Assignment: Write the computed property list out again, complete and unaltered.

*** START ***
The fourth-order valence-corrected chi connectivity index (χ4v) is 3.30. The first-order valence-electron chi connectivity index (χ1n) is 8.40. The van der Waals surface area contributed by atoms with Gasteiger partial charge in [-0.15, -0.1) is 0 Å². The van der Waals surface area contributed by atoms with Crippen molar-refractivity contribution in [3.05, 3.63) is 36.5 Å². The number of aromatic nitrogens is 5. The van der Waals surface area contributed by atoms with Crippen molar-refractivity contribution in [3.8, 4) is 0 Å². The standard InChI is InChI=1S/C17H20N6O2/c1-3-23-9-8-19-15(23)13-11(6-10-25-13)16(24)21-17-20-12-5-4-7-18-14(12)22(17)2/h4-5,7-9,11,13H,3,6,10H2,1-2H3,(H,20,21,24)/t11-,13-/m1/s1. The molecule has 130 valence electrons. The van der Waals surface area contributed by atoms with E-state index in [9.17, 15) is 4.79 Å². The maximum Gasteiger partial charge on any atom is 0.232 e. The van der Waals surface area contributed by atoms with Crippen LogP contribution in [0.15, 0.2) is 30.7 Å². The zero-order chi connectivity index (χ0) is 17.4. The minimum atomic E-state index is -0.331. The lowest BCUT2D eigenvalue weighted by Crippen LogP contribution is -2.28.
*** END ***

The fourth-order valence-corrected chi connectivity index (χ4v) is 3.30. The first-order valence-electron chi connectivity index (χ1n) is 8.40. The van der Waals surface area contributed by atoms with Gasteiger partial charge in [-0.15, -0.1) is 0 Å². The van der Waals surface area contributed by atoms with Crippen molar-refractivity contribution in [3.05, 3.63) is 36.5 Å². The number of aromatic nitrogens is 5. The van der Waals surface area contributed by atoms with Crippen molar-refractivity contribution in [3.8, 4) is 0 Å². The standard InChI is InChI=1S/C17H20N6O2/c1-3-23-9-8-19-15(23)13-11(6-10-25-13)16(24)21-17-20-12-5-4-7-18-14(12)22(17)2/h4-5,7-9,11,13H,3,6,10H2,1-2H3,(H,20,21,24)/t11-,13-/m1/s1. The molecule has 130 valence electrons. The van der Waals surface area contributed by atoms with E-state index in [9.17, 15) is 4.79 Å². The maximum Gasteiger partial charge on any atom is 0.232 e. The van der Waals surface area contributed by atoms with Crippen LogP contribution in [0.15, 0.2) is 30.7 Å². The zero-order chi connectivity index (χ0) is 17.4. The minimum atomic E-state index is -0.331. The lowest BCUT2D eigenvalue weighted by Crippen LogP contribution is -2.28.